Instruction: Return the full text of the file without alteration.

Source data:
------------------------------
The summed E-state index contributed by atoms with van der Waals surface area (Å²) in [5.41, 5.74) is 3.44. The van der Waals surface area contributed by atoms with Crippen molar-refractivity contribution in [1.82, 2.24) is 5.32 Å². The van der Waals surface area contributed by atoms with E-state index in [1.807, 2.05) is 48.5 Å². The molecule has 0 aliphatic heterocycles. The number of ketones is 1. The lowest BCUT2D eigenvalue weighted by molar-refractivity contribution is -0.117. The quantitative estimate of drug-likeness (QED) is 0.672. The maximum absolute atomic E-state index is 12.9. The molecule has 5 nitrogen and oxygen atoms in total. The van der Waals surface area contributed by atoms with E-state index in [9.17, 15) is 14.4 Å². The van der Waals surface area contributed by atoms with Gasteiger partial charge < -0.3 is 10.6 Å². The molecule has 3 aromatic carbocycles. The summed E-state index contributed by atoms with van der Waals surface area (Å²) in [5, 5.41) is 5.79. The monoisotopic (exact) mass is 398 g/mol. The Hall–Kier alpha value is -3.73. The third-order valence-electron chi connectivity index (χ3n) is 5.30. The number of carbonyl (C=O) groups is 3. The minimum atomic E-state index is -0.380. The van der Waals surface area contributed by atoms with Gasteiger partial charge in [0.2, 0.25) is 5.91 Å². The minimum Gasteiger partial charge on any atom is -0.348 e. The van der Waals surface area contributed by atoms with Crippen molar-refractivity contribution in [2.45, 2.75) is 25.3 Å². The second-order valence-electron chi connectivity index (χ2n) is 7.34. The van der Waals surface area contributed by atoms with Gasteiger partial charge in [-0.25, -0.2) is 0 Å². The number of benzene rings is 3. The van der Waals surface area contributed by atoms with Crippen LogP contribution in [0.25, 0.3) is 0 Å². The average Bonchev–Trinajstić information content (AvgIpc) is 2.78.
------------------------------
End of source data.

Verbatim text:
The summed E-state index contributed by atoms with van der Waals surface area (Å²) in [5.41, 5.74) is 3.44. The van der Waals surface area contributed by atoms with Crippen molar-refractivity contribution in [1.82, 2.24) is 5.32 Å². The van der Waals surface area contributed by atoms with E-state index in [1.807, 2.05) is 48.5 Å². The molecule has 0 aliphatic heterocycles. The number of ketones is 1. The lowest BCUT2D eigenvalue weighted by molar-refractivity contribution is -0.117. The quantitative estimate of drug-likeness (QED) is 0.672. The maximum absolute atomic E-state index is 12.9. The molecule has 5 nitrogen and oxygen atoms in total. The van der Waals surface area contributed by atoms with E-state index in [9.17, 15) is 14.4 Å². The van der Waals surface area contributed by atoms with Gasteiger partial charge < -0.3 is 10.6 Å². The molecule has 3 aromatic carbocycles. The summed E-state index contributed by atoms with van der Waals surface area (Å²) in [5, 5.41) is 5.79. The monoisotopic (exact) mass is 398 g/mol. The Hall–Kier alpha value is -3.73. The third-order valence-electron chi connectivity index (χ3n) is 5.30. The number of carbonyl (C=O) groups is 3. The minimum atomic E-state index is -0.380. The van der Waals surface area contributed by atoms with Gasteiger partial charge in [0.2, 0.25) is 5.91 Å². The minimum Gasteiger partial charge on any atom is -0.348 e. The van der Waals surface area contributed by atoms with Crippen molar-refractivity contribution in [2.45, 2.75) is 25.3 Å². The second-order valence-electron chi connectivity index (χ2n) is 7.34. The van der Waals surface area contributed by atoms with Gasteiger partial charge in [-0.25, -0.2) is 0 Å². The number of benzene rings is 3. The van der Waals surface area contributed by atoms with Crippen LogP contribution in [0.25, 0.3) is 0 Å². The average Bonchev–Trinajstić information content (AvgIpc) is 2.78.